One of the men I met the evening before was there. He's the teacher or guru of Yusuf's father and I had told them the evening prior that he had looked very familiar to me. I was told through translation that he said the same thing and it was because of our auras vibrating on the same frequency. I never got his name but it was decided he would be my guide. He talked about the 4 elements: earth, air, fire and water and explained that we are made of these and that we should keep awareness of ourselves in this order: body, spirit and intention. If we contain all of these in our awareness, we will become more pure and higher beings of light. I really felt the room vibrate with energy and everything he said made so much sense. I've heard it before; it's the core beliefs of Native American medicine men, the Druids, Celts, Alchemists. At the end he had Taufiq pick a leaf from the bush just outside the window and he began to roll it in his hand, folding it up making it smaller. He said that this was for me as a memory and souvenir of the meditation. He continued to roll it in his hand; I could see this little gummy leaf, cellulose all broken down in his hand. I was then asked to hold out my hand and as he tilted his hand over, out from his hand rolling onto mine was a small emerald green glass gemstone.

Wednesday, June 3, 2009

Just Another Day as Key Note Speaker

Let me just preface this post that I have no intention of insulting the culture I am currently living in. I work with very bright and insightful people in Banjarmasin, but you can't live anywhere in the world where it's impossible to laugh at some people and wonder what is really going on in that cranium.

Yesterday I did a presentation 2 hours from here in a town called Pelaihari.  This was organized by our students who are doing a two month long community service program in a lesser developed region that is about 30 minutes away from Pelaihari.  The students worked really hard with a small team of local teachers and principals to put this on including a boxed lunch, door prizes, and of course a special photo shoot with a live American at the end of the event.

My topic was on reflective teaching.  In my presentation I talked about how I've been working with our language department teachers on reflective teaching practices.  I talked about how we hold bi-weekly meetings and how I offer my insights as a peer observer in their classrooms if they wish. I gave insights and a variety of examples for participants to try the reflective process themselves including self journaling and peer evaluations.  I had the usual combination of 100 plus participants including a strongly interactive principal who was a brilliant woman I had the fortune of talking to after the seminar. There were also some outspoken and motivated teachers, a typical group shy ladies looking demure under their sparkly jilbabs, and of course the group of men who pretend they understand you up until you ask them directly to answer a question or to offer their opinions/experiences during the presentation.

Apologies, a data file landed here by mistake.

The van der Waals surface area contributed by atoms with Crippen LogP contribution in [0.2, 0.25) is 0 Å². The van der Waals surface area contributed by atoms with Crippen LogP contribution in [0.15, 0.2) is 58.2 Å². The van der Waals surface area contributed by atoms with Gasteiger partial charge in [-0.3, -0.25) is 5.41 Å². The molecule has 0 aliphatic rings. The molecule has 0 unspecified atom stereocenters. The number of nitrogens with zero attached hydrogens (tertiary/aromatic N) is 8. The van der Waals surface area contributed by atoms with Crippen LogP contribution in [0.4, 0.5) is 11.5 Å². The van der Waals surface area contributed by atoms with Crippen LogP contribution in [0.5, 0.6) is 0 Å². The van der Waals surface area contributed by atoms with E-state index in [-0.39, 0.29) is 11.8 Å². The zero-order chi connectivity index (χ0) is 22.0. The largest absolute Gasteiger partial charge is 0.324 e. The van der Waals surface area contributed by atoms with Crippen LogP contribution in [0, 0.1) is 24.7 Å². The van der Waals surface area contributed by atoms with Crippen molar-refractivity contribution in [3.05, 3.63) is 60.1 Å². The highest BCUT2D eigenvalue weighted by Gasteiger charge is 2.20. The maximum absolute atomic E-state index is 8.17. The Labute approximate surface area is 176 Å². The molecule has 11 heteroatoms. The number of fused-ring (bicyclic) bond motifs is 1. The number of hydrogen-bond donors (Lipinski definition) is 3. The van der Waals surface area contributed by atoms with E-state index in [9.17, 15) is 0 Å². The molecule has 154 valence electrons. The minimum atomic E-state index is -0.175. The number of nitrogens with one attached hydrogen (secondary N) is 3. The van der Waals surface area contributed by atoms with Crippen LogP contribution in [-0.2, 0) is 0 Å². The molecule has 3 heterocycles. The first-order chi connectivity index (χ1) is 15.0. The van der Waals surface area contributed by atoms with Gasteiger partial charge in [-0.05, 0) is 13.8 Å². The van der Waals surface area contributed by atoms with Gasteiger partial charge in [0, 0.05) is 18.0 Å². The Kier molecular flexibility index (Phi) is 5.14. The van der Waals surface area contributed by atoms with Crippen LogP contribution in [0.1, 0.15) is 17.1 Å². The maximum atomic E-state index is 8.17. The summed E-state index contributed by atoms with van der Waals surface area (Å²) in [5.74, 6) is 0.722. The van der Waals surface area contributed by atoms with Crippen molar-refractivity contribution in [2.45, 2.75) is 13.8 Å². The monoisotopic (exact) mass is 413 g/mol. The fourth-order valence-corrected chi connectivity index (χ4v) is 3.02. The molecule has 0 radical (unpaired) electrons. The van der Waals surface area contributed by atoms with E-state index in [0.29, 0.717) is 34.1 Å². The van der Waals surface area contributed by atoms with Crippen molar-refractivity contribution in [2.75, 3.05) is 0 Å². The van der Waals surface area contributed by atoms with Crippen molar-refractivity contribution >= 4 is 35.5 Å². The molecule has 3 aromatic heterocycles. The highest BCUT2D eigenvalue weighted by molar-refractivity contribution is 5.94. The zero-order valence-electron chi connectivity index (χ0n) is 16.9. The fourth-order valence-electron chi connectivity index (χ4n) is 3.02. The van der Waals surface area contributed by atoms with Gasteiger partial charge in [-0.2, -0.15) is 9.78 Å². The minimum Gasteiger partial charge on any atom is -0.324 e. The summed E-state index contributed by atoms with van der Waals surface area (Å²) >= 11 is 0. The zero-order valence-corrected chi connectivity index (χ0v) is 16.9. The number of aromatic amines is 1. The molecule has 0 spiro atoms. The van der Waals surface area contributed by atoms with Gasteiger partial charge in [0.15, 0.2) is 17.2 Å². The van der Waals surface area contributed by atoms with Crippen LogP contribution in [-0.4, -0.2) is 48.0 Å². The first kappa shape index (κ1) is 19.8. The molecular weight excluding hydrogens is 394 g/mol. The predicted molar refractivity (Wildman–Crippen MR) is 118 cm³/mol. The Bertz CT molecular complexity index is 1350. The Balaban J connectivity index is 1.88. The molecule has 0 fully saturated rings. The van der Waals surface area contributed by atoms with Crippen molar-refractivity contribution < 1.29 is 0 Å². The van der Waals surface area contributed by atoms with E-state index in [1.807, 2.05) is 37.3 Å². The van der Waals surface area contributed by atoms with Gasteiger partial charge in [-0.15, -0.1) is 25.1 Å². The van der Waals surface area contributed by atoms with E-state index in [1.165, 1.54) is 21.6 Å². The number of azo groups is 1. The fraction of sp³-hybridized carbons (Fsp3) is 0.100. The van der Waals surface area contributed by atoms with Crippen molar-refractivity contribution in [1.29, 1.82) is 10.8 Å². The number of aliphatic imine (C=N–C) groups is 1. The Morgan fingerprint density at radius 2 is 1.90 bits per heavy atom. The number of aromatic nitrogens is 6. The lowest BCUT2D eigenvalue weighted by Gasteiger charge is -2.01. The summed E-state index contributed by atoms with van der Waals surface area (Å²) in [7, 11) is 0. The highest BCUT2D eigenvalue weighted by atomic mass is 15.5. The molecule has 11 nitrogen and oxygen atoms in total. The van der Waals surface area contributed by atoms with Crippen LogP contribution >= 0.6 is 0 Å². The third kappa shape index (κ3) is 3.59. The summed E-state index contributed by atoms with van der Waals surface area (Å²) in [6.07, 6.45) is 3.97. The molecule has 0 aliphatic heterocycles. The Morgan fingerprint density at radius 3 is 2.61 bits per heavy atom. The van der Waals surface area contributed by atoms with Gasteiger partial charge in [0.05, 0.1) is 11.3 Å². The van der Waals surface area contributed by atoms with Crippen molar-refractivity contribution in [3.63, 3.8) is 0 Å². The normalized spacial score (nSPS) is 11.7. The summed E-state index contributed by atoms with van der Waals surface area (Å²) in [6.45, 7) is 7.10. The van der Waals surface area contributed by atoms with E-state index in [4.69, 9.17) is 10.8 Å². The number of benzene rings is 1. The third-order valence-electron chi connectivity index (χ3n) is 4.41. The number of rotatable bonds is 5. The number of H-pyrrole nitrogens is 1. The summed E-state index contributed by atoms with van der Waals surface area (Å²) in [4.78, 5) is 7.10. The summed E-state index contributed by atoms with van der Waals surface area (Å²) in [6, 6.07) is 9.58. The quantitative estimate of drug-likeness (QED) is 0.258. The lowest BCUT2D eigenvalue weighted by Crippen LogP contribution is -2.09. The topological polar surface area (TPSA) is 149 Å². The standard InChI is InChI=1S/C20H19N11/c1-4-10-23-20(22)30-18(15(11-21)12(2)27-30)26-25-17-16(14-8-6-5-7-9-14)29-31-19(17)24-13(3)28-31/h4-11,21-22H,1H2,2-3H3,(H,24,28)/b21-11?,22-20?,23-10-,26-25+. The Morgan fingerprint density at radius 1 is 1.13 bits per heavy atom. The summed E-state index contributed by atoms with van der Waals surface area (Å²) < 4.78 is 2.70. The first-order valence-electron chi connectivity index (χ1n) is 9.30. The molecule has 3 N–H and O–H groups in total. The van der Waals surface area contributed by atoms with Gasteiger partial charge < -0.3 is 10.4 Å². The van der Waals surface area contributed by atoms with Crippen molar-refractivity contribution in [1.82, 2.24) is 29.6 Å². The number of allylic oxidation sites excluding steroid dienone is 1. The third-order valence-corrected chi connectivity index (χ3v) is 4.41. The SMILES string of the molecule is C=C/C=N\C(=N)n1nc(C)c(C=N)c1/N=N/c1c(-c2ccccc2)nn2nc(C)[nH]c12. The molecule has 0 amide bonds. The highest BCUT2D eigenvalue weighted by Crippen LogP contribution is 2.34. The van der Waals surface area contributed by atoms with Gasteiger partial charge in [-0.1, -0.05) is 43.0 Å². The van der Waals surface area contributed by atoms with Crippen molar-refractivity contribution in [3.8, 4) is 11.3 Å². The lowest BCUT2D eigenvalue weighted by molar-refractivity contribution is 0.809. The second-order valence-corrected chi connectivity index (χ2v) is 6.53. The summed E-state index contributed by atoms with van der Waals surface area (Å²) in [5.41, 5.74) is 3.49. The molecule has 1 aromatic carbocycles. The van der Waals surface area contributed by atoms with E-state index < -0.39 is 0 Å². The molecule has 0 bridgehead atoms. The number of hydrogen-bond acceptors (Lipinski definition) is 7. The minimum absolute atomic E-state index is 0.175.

It was one of the participants from the latter group that will make me laugh until the cows come home (by the way Pelaihari is famous for raising cows so that idiom happens to fit well with this).  It was now the question and answer time for participants to share insights or ask me to explain something in further detail... or simply ask the standard question "How can I motivate my students?"  Now I'm still not clear on the true meaning of that particular question... sure maybe they want to motivate their students to want to learn English but it is always state so vaguely so I've come to the personal conclusion that the asker wants to hear his or her own voice in the microphone. I come to this conclusion based on the fact when I answer with some ideas that are a bit less generic as the question, I'm usually looking into a glazed-over set of eyes.  But see, now I'm off topic much like my participants get... back to the beef.

A man stood up with one of those Indonesian smiles that could mean anything from, "I'm so happy to get a chance to talk to you.." to "Your batik shirt is on inside out, I can see the seams."  His question went something like this, (of course not without its long introduction and the obligatory "thank you for this time"): "When I see this title 'reflective teaching reflective learning' I thought this is a good idea for your university in the U.S. or to use with University teachers at IAIN but I really don't think we can do this in our teaching at elementary, junior and senior high schools in the region of Pelaihari."

Was he listening to the seminar?  Did he take note of my most simple formula that I repeated like a mantra: 'Being reflective means looking back on what you taught and asking yourself what went well that you want to continue and what didn't that you would like to improve on?'  So my response was simply: "I disagree."  I repeated the mantra and then continued to say that this particular activity of being reflective can be applied to any job you do.  Any field of work can stand to have people self evaluate their work and set goals.  I smiled at him that could have meant anything from "Thank you so much for asking an insightful thought provoking question" to "Your head is full of air, I can hear the whistling from the breeze between your ears."

Thank you for this time....